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  • Peter at Works
  • Pay Point
  • Susan at the works
  • Water treatment works
  • Water treatment works

Zambia 2013 Day 4

Last night, the local WaterAid rep took us to a restaurant in Livingstone where we were staying. There were eight of us and we ordered 8 pizzas and some chicken wings. We were enjoying having a chat about our adventures and only realised after one and a half hours that no food had arrived. One pizza did then arrive so we thought all was well until the waitress told us that the chef could only cook one pizza at a time! We had to share the pizza and in short, after another hour and a half we had only had 4 pizzas. We gave up, but there was no anger or frustration from any of us because we knew we were still a million times better off than most of the villagers that we had met that day.

The next morning, another 5.45 am start, I got up and felt a bit like Harry Hill with my neck squashed down into my shoulders - the 20 kg load on my head from yesterday was now taking effect! We travelled just outside Livingstone to the main treatment works supplying this large Urban town with about 250, 000 inhabitants. The water company was called Southern Water and Sewerage company (no link to UK) and the treatment works was a traditional works with a 7km pumped raw water supply from the Zambeze, clarifiers with Alum dosing, rapid gravity filters and finally chlorine dosing and a storage tank.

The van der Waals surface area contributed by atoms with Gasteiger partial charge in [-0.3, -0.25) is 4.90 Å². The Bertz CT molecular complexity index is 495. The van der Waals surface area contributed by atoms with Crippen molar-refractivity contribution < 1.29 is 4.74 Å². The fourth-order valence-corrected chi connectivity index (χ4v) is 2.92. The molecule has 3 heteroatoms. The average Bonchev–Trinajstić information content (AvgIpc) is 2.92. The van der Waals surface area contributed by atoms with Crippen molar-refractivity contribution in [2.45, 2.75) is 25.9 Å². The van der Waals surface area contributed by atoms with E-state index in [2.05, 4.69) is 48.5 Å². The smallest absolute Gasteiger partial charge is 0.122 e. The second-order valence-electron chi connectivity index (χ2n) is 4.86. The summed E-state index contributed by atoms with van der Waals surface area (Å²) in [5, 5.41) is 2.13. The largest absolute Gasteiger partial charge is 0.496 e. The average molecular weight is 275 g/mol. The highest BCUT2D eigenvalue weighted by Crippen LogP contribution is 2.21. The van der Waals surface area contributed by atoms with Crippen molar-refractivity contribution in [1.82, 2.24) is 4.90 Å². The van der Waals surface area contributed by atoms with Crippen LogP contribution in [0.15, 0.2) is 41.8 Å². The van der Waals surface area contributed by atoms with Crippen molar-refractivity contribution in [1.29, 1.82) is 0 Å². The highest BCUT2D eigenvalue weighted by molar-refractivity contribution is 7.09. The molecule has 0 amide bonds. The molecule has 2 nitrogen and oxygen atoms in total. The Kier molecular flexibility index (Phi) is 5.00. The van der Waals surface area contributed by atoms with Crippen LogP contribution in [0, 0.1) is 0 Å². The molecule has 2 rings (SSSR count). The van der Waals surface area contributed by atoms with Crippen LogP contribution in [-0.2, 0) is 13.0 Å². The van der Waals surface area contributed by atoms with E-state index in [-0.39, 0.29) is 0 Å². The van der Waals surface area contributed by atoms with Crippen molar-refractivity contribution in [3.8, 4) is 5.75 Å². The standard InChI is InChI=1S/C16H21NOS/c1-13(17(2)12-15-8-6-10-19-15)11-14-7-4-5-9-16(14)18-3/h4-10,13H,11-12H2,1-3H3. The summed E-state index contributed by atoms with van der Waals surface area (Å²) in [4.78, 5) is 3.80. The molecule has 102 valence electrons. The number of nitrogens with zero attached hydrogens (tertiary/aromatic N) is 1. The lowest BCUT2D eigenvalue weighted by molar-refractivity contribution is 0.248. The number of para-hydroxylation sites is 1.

We met Susan the production supervisor, who ran the works with 10 members of staff who covered sampling, maintenance and operation. The works needed this number of staff as there was very little automation. The works did not supply everyone in the town because there were still many areas that were not connected. 34,000m3 per day was produced. The works ran well but I was shocked at the lack of Health and Safety controls. We were invited to walk around a wall head on the clarifies which had no handrail on one side and 4m deep open water!

Also, the chlorine gas was in 900kg drums which were open to the environment and Susan walked in to show us how it worked. We declined to follow her and I asked if they had any leaks. She said it happened regularly and if it was a problem with the drum they would lift the drum and drop it into an old tank which was full of water! Time to go!

We met the senior manager for SWASCO who informed us that the company was formed when the eleven councils in the region transferred the assets they had to SWASCO, each council owning shares to the value of their assets. They had a board structure with a govt appointed chairman, two independents, a business customer and two council reps representing the shareholders. The tariff was set very low by the Government to be affordable and to drive efficiency by the company (sounds familiar) who were only just breaking even. There was also a tiered tariff structure that kept costs very low for the poor areas by subsidies from a high tariff for the affluent customers.

36,000 Customers were given a hand delivered bill and had to go to the treatment works where there was a pay point.

We then set of on a mammoth journey of around 500 km, which was only broken by a visit to the district commissioner in Monze. She was appointed by the president of Zambia and she expressed how happy she was to work in partnership with WaterAid to face the challenges in her area. She had lunch with us and demonstrated the Zambian way of eating a Zambeze bream fish head-with no waste! I stuck to the chicken!

The last 250 km was tough, on extremely bad roads and a narrow escape when some cattle shot across the road in front of the vehicles. The last trip tomorrow to a local school and a peri-urban slum with real challenges in water and sanitation.

Twaloomba and Twaunka (Thank you and Goodbye)

  • Baby
  • Child carrying water
  • Group of children
  • Children with water bags
  • Water pump - funded by WaterAid Zambia